Please join us at the entrance of The Land Carries Our Ancestors: Contemporary Art by Native Americans for conversations with three exhibition artists as they discuss their works and artistic practice.
1:00 p.m. Marwin Begaye, printmaker and painter
2:00 p.m. Brenda Mallory, mixed media sculptor
3:00 p.m. Melissa Cody, textile artist
Marwin Begaye (Diné) is a professor at the University of Oklahoma, where his research examines issues of cultural identity through the intersection of Indigenous American and popular cultures. He has received numerous awards for his work, which has been exhibited on five continents and is held in several national collections. Begaye was educated at the Art Institute of Pittsburgh, the Institute of American Indian Arts in Santa Fe, and the University of Oklahoma in Norman.
Melissa Cody (Navajo) is a fourth-generation Navajo weaver, who balances tradition, history, and contemporaneity in her work. Weaving on a traditional Navajo loom, she recombines traditional patterns into sophisticated geometric overlays and haptic color schemes. Cody holds a BA in museum studies from the College of Contemporary Native Arts in Santa Fe.
Brenda Mallory (Cherokee Nation) has received grants from the Oregon Arts Commission, Regional Arts and Culture Council, and the Potlatch Fund. Among her awards are the Eiteljorg Museum Contemporary Native Art Fellowship, Native Arts and Cultures Foundation National Visual Arts Fellowship, Ucross Native Artist Fellowship, and Hallie Ford Fellowship in the Visual Arts. Mallory has enjoyed residencies at Crow’s Shadow Institute of the Arts, Jordan Schnitzer Printmaking, Pulp and Deckle, and Bullseye Glass. She earned a BA in linguistics and English from UCLA and a BFA from Pacific Northwest College of Art in Portland.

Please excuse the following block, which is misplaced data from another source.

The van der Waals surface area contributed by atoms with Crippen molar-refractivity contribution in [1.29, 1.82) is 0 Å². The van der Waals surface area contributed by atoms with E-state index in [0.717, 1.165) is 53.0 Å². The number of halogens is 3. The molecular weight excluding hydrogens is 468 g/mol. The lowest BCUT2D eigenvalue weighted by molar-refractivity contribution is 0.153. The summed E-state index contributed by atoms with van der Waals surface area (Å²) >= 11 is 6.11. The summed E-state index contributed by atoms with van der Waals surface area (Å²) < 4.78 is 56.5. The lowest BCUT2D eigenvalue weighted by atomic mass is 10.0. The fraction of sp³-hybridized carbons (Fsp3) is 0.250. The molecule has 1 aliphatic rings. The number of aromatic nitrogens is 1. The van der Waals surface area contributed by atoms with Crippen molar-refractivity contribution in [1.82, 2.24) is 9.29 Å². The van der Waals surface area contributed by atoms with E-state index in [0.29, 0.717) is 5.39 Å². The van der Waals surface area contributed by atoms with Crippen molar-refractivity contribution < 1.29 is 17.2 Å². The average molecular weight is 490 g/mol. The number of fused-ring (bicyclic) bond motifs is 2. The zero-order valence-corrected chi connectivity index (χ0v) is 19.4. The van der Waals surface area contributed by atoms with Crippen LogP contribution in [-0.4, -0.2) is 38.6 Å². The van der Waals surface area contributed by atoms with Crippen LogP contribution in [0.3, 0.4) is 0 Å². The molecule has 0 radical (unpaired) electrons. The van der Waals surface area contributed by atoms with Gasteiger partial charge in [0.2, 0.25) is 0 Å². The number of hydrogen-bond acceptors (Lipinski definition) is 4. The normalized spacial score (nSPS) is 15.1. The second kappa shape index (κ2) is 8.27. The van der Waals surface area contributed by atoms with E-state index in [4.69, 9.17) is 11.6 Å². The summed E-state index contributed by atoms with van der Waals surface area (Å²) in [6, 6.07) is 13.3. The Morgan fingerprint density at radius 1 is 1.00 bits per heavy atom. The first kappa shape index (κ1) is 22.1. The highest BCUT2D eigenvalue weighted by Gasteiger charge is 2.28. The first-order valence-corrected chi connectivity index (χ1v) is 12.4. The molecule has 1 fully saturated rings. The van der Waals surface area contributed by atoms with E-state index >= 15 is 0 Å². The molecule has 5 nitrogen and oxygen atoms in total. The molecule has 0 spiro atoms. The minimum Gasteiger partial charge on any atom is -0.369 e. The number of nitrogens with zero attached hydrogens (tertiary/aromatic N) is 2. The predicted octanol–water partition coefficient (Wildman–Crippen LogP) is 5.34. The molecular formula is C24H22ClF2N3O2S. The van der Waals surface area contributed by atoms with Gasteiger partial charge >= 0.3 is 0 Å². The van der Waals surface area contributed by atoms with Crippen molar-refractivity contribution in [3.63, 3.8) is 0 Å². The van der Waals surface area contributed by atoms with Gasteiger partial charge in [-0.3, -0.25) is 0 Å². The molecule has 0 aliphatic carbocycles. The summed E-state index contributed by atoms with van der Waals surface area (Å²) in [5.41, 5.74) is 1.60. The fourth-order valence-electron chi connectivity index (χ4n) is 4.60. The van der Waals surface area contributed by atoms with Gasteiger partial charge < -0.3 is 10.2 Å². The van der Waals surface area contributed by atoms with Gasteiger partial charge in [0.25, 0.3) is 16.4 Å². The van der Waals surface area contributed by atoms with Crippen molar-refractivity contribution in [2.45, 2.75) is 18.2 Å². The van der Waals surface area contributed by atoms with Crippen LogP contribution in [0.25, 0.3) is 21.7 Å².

About The Land Carries Our Ancestors
Curated by artist Jaune Quick-to-See Smith (Citizen of the Confederated Salish and Kootenai Nation), this unprecedented exhibition brings together works by an intergenerational group of some 50 living Native American artists practicing across the United States. Their powerful art reflects a shared worldview that draws on thousands of years of reverence, study, and concern for the land.
Made possible by a grant from the Alice L. Walton Foundation.